A stay interview is different from a joining interview, at which the employee is assessed for her suitability to the role and the organization. It is also different from an exit interview, at which the organization would like to know the reasons for which the employee has decided to quit the organization.  A stay interview comes somewhere between these two types of interviews.

A stay interview is done to assess the likeliness of the employee’s continuance or otherwise midway through her tenure. This kind of interview is needed because the employee may not have quit yet, but the HR and management determine that there is something about her behavior that suggests that she is likely to take this step in the near future.

Some of the reasons for which managements gets this feeling include:

  • The employee’s unhappiness at not being made part of a project that she has expressed her willingness to work in
  • Expressing lack of satisfaction with an appraisal
  • Open or tacit disagreement with her reporting manager or other colleagues
  • Showing signs that turbulence in her personal life is spilling over to work.

Stay interviews are also conducted during generalized situations. These may not be related directly to the specific employee, but could be triggered by events that have a direct bearing on the likeliness or otherwise of the employee’s continuance:

  • When the company is looking to retain core employees during an acquisition, takeover or merger
  • In times of general economic downturn or slowdown.

A stay interview is useful when the organization has to deal with employees who may be termed as fence sitters at a point of time. It helps the HR and the management to decide whether they have a stayer or a quitter on their hands. When done at the right time, stay interviews are more effective than exit interviews, because by the time an exit interview is carried out; the employee’s mind is almost certainly made up.

Stay interviews help to gauge the employee’s mind

Stay interviews are of immense help in serving the purpose of helping organizations keep its employees. It is all the more important for organizations to develop and utilize tools such as this, considering that a fourth of all employees are likely to quit their organizations over the next 12 months, according to a recent Harvard Business Review article.

A stay interview helps correct this to a large extent. A stay interview helps HR and the management to understand the mind of the employee and the plans she has for the near future. So, this one-on-one session becomes crucial. At this session, the managers have to ask the right questions to read the employee’s mind.

The intention of stay interviews is to get insights into what the employee is thinking at that point of time about whether to continue or not in the organization. For this reason, the stay interview should be pointed, specific and clear. The approach to stay interviews is that they should be well structured, specific and clear.

Benefits of stay interviews

Stay interviews carry many benefits. First of all, their very initiation fills the employees with a strong sense of motivation, because the feeling that management is thinking of them and wants to understand their decision gives a high feeling.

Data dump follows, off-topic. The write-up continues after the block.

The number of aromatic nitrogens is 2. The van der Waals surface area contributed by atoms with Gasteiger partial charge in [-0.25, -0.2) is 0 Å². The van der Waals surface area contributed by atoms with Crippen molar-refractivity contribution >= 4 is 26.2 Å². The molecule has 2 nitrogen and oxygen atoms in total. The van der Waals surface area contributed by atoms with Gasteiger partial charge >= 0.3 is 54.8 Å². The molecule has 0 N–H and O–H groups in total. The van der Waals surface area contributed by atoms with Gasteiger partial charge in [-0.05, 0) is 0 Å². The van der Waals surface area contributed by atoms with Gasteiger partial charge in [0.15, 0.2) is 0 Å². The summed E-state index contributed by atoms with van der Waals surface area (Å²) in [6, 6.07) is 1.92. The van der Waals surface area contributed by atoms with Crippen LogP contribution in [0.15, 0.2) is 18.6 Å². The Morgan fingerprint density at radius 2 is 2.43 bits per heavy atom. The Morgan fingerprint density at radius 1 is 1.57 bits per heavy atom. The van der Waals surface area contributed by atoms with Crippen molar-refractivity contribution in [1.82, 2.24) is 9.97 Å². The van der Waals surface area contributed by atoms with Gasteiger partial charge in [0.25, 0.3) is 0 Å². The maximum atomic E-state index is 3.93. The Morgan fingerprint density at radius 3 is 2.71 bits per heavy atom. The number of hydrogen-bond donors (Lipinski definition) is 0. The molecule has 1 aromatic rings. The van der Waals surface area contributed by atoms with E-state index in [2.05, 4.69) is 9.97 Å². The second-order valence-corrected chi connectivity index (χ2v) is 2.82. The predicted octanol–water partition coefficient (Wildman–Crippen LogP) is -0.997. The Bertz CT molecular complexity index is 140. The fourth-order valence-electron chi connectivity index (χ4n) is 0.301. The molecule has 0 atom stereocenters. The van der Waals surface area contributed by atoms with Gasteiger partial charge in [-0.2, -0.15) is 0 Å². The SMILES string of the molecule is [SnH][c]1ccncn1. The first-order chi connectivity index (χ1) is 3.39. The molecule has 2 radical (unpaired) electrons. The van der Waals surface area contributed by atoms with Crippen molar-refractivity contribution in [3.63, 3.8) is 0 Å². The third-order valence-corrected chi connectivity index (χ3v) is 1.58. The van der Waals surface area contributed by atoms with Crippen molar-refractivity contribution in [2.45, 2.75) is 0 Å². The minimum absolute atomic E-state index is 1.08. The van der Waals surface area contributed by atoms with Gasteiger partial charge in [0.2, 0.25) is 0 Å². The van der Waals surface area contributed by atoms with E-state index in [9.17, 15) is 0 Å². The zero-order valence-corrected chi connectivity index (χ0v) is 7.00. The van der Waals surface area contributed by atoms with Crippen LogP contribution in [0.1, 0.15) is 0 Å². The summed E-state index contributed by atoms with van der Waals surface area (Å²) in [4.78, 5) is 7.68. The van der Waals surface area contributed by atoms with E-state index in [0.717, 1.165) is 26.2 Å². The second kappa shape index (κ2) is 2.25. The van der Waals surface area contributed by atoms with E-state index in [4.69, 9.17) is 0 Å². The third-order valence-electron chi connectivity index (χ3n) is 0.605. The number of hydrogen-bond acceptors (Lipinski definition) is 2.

Stay interviews are also personalized and specific to the employee in question, where attention is paid to the individual employee. This is an opportunity to discuss matters of importance freely and without inhibitions.

Another important benefit of stay interviews is that they are likely to lead to actions from management in an inexpensive manner.

A training session on understanding the idea of stay interviews

When conducted properly, stay interviews are a very effective tool for retaining employees. The ways of doing this right will be imparted at a webinar on this topic that is being organized by TrainHR, a leading provider of professional trainings for the human resources industry. Marcia Zidle, CEO of Leaders At All Levels and a board certified executive coach, who is the speaker at this webinar, will give an understanding of all the important aspects of stay interviews.

This webinar has been approved for 1 HR (General) recertification credit hours toward aPHR, PHR, PHRca, SPHR, GPHR, PHRi and SPHRi recertification through HR Certification Institute (HRCI).

The following areas will be covered at this webinar:

  • Identify five key factors that impact an employee’s desire to stay or leave
  • Recognize four possible “triggers” that cause the employee to consider leaving
  • Learn how to ask probing questions and conduct effective, efficient stay interviews
  • Survey a list of eight retention actions to increase employee’s loyalty and commitment
  • Review a sample of stay interview questions and develop your own customized list to ask
  • Discover how to develop stay plans for your employees and manage accountability
  • Develop a simple “how-to-toolkit” that includes who to select, how and when to approach, interview formant and how to handle possible resistance.

 

5 attributes for employee assistance program

An Employee Assistance Program (EAP) is a program that an organization implements to ease some of the personal problems faced by its employees. An employee assistance program is largely voluntary, in that it is not mandatory either for organizations to implement it, or for very employee to avail it.

employee assistance program - TrainHR